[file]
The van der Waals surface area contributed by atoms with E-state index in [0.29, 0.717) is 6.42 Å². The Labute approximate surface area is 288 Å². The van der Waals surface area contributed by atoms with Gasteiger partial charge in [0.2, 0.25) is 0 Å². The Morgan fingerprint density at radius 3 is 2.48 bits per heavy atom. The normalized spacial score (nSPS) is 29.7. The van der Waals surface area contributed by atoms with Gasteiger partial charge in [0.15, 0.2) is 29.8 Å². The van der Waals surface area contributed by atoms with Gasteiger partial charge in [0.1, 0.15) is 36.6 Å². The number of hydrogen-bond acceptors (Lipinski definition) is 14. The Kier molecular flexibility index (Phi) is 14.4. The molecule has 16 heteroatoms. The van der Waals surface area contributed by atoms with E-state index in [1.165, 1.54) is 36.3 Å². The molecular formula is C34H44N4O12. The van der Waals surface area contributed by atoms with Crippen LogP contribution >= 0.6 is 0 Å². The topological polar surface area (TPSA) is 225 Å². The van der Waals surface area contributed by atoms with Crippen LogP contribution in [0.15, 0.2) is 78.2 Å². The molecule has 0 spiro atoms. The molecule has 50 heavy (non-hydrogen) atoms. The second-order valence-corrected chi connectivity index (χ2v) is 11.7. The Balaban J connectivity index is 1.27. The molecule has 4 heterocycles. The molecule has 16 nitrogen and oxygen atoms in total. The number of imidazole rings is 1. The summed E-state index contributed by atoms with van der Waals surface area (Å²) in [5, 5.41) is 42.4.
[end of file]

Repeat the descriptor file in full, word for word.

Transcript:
The van der Waals surface area contributed by atoms with E-state index in [0.29, 0.717) is 6.42 Å². The Labute approximate surface area is 288 Å². The van der Waals surface area contributed by atoms with Gasteiger partial charge in [0.2, 0.25) is 0 Å². The Morgan fingerprint density at radius 3 is 2.48 bits per heavy atom. The normalized spacial score (nSPS) is 29.7. The van der Waals surface area contributed by atoms with Gasteiger partial charge in [0.15, 0.2) is 29.8 Å². The van der Waals surface area contributed by atoms with Gasteiger partial charge in [0.1, 0.15) is 36.6 Å². The number of hydrogen-bond acceptors (Lipinski definition) is 14. The Kier molecular flexibility index (Phi) is 14.4. The molecule has 16 heteroatoms. The van der Waals surface area contributed by atoms with E-state index in [1.165, 1.54) is 36.3 Å². The molecular formula is C34H44N4O12. The van der Waals surface area contributed by atoms with Crippen LogP contribution >= 0.6 is 0 Å². The topological polar surface area (TPSA) is 225 Å². The van der Waals surface area contributed by atoms with Crippen LogP contribution in [0.15, 0.2) is 78.2 Å². The molecule has 0 spiro atoms. The molecule has 50 heavy (non-hydrogen) atoms. The second-order valence-corrected chi connectivity index (χ2v) is 11.7. The Balaban J connectivity index is 1.27. The molecule has 4 heterocycles. The molecule has 16 nitrogen and oxygen atoms in total. The number of imidazole rings is 1. The summed E-state index contributed by atoms with van der Waals surface area (Å²) in [5, 5.41) is 42.4.